A New Dawn
The fate of the Milky Way is certain: Six billion years from now it will merge with the Andromeda galaxy. The prediction is based on images taken by NASA's Hubble Space Telescope. By examining the position of stars in Andromeda—located 2.5 million light-years away—scientists were able to calculate its movement through space. Traveling at 250,000 mph, the neighboring giant spiral is scheduled to make a head-on encounter with our galaxy about 4 billion years from now. Subsequent clashes over 2 billion years will give rise to a combined elliptical galaxy, replete with stars scattered in new orbits. It seems Earth, the sun and planets in our solar system will survive the crash but take on new coordinates in the cosmos. The video and computer simulation detail the structural evolution of the Milky Way and Andromeda leading up to the birth of a new galaxy.
The Milky Way and Andromeda galaxies are destined to collide. See how it will all unfold.
Watch this video to learn more about what will happen when the two galaxies collide.
This computer simulation shows the Milky Way and Andromeda as their orbits evolve over the next 7 billion years.
The following illustrations preview the merger as seen from Earth, beginning with a present day view of Andromeda and the Milky Way (above).
At 2 billion years, the mutual pull of gravity between the two galaxies brings Andromeda closer, increasing its visibility.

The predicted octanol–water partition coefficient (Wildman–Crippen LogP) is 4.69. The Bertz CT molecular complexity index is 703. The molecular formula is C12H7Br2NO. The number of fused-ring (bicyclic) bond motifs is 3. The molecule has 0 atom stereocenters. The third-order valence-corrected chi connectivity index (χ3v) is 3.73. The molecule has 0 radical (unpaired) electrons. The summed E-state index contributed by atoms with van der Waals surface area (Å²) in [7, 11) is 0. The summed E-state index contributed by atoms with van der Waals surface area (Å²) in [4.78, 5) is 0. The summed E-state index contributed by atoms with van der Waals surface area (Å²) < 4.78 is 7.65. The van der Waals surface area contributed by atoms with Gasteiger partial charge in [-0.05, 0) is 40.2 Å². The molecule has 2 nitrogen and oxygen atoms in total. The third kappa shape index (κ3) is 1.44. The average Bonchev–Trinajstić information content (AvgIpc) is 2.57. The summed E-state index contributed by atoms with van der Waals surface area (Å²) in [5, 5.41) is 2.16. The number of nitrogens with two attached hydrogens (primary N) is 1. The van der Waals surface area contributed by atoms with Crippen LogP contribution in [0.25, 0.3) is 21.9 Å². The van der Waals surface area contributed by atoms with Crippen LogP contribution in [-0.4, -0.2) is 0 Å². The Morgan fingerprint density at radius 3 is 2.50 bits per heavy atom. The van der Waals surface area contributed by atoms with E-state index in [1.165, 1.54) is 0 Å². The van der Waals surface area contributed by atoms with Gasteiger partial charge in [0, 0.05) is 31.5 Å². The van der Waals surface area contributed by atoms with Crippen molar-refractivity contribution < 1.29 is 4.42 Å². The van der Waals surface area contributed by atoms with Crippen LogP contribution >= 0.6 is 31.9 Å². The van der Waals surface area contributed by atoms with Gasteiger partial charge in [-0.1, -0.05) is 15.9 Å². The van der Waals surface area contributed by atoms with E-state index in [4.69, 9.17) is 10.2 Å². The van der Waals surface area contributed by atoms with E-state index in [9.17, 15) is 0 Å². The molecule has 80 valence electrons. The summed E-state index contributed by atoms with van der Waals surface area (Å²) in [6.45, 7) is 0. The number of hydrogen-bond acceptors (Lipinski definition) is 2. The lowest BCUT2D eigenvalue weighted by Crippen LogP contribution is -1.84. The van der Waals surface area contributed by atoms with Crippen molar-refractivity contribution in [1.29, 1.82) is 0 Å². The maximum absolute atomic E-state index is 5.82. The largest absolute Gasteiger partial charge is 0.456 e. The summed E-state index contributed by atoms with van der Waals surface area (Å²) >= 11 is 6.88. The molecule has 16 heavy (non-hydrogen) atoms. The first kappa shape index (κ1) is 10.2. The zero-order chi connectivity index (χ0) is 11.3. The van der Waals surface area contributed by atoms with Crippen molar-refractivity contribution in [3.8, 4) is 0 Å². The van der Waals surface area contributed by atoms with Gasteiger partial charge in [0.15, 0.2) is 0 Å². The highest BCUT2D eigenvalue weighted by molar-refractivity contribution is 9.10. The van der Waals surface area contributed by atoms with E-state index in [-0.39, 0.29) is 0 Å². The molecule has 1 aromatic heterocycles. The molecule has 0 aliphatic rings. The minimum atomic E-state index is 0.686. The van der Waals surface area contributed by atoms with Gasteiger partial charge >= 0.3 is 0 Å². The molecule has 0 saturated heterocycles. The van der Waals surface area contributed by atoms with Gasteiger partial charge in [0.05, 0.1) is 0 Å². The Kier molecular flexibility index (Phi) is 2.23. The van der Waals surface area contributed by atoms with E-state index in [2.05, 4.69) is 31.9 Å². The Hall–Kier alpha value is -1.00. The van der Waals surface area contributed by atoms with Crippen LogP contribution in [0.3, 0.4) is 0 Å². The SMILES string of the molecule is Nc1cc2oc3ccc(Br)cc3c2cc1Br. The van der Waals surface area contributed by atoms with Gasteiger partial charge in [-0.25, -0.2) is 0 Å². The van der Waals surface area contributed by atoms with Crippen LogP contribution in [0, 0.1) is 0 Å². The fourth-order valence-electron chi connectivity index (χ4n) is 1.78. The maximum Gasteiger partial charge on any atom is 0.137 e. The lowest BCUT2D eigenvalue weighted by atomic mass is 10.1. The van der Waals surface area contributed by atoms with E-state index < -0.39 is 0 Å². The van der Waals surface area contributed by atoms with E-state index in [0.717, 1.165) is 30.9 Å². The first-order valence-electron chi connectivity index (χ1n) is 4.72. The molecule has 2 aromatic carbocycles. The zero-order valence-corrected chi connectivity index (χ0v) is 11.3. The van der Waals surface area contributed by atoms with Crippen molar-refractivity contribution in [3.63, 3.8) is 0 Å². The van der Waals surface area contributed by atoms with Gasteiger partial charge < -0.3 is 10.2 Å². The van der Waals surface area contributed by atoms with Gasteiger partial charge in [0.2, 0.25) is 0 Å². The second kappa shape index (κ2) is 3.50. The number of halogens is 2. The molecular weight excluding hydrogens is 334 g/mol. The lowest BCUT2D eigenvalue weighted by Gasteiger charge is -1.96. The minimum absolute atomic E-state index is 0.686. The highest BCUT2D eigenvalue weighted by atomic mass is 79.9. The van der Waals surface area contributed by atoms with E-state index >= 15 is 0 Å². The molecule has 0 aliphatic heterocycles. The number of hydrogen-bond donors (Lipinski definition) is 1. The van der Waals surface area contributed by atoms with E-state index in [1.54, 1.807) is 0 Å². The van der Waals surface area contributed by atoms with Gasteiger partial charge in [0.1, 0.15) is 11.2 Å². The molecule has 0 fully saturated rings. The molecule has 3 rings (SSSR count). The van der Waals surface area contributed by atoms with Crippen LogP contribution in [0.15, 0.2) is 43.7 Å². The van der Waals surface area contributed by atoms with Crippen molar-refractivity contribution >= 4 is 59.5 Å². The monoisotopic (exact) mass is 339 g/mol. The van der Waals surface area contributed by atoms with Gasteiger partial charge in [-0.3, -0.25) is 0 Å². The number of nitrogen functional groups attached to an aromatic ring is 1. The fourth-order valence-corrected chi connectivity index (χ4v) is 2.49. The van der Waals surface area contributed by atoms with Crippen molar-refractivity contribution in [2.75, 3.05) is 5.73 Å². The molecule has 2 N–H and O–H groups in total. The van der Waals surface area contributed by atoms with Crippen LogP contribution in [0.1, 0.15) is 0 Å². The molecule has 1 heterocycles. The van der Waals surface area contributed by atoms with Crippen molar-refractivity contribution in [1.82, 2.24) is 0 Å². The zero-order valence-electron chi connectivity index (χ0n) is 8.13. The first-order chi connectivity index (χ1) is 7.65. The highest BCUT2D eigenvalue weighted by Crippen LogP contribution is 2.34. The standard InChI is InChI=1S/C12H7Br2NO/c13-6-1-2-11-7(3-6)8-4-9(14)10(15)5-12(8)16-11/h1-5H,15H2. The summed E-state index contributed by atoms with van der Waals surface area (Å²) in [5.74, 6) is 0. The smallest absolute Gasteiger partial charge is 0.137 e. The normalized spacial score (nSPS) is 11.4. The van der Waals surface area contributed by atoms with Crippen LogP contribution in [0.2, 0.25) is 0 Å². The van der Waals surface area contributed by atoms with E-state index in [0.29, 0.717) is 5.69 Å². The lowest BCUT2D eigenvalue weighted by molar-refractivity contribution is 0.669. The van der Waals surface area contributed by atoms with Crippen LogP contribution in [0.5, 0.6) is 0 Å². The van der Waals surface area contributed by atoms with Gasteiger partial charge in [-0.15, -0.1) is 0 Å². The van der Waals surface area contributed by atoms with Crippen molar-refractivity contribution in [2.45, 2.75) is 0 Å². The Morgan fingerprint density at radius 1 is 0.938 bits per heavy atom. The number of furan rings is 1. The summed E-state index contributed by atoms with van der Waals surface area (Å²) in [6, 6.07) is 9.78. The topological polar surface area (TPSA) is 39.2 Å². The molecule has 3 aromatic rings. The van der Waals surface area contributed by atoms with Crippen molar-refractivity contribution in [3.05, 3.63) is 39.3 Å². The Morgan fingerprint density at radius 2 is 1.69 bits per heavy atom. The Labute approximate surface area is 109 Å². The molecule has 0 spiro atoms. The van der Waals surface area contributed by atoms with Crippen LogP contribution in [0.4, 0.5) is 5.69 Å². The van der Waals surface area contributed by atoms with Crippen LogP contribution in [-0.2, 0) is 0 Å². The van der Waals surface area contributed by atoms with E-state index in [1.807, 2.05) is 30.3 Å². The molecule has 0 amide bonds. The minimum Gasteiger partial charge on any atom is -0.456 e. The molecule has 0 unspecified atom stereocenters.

At 3.75 billion years, Andromeda and the Milky Way prepare for their initial collision.
At 3.85 billion years, the sky brightens from the emergence of newly formed stars.
At 3.9 billion years, clouds of ionized gas fill the sky.
At 4 billion years, the Milky Way appears warped and Andromeda stretched following their first encounter.
At 5.1 billion years, the cores of the Milky Way and Andromeda appear as a pair of bright lobes.
At 7 billion years, the two galaxies combine and form a huge elliptical galaxy.
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Please give credit for this item to:
Science@NASA, Space Telescope Science Institute (STScI) and NASA's Goddard Space Flight Center
Galaxy illustrations courtesy of NASA, ESA, Z. Levay and R. van der Marel (STScI) T. Hallas, and A. Mellinger
Visualization courtesy of NASA, ESA, and F. Summers (STScI)
Simulation courtesy of NASA, ESA, G. Besla (Columbia University) and R. van der Marel (STScI)
- Kayvon Sharghi (USRA) [Lead]